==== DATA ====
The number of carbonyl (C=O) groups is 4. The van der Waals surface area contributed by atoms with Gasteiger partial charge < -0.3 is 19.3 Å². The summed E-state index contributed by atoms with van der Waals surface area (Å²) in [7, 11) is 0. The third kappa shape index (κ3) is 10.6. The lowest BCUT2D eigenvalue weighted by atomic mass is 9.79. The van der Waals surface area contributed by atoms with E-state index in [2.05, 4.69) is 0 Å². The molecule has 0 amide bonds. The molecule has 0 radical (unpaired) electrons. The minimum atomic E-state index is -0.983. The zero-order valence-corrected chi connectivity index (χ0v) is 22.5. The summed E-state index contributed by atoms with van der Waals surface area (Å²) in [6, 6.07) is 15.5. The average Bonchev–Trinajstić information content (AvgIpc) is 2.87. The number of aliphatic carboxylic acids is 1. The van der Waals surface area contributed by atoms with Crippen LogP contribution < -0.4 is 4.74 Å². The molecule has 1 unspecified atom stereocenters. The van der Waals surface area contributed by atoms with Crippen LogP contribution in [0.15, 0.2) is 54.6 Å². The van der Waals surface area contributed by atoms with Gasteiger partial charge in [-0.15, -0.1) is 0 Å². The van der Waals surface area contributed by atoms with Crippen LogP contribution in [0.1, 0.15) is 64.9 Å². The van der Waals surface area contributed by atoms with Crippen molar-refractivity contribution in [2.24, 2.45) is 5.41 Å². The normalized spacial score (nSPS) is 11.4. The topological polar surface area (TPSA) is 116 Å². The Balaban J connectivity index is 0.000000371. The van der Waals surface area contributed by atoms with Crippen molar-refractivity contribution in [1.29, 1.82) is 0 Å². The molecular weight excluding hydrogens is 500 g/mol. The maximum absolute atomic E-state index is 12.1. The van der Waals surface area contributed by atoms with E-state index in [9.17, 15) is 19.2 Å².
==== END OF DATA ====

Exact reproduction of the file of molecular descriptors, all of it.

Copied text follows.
The number of carbonyl (C=O) groups is 4. The van der Waals surface area contributed by atoms with Gasteiger partial charge < -0.3 is 19.3 Å². The summed E-state index contributed by atoms with van der Waals surface area (Å²) in [7, 11) is 0. The third kappa shape index (κ3) is 10.6. The lowest BCUT2D eigenvalue weighted by atomic mass is 9.79. The van der Waals surface area contributed by atoms with E-state index in [2.05, 4.69) is 0 Å². The molecule has 0 amide bonds. The molecule has 0 radical (unpaired) electrons. The minimum atomic E-state index is -0.983. The zero-order valence-corrected chi connectivity index (χ0v) is 22.5. The summed E-state index contributed by atoms with van der Waals surface area (Å²) in [6, 6.07) is 15.5. The average Bonchev–Trinajstić information content (AvgIpc) is 2.87. The number of aliphatic carboxylic acids is 1. The van der Waals surface area contributed by atoms with Crippen LogP contribution < -0.4 is 4.74 Å². The molecule has 1 unspecified atom stereocenters. The van der Waals surface area contributed by atoms with Crippen LogP contribution in [0.15, 0.2) is 54.6 Å². The van der Waals surface area contributed by atoms with Gasteiger partial charge in [-0.15, -0.1) is 0 Å². The van der Waals surface area contributed by atoms with Crippen LogP contribution in [0.1, 0.15) is 64.9 Å². The van der Waals surface area contributed by atoms with Crippen molar-refractivity contribution in [2.24, 2.45) is 5.41 Å². The normalized spacial score (nSPS) is 11.4. The topological polar surface area (TPSA) is 116 Å². The Balaban J connectivity index is 0.000000371. The van der Waals surface area contributed by atoms with Crippen molar-refractivity contribution in [1.29, 1.82) is 0 Å². The molecular weight excluding hydrogens is 500 g/mol. The maximum absolute atomic E-state index is 12.1. The van der Waals surface area contributed by atoms with E-state index in [9.17, 15) is 19.2 Å².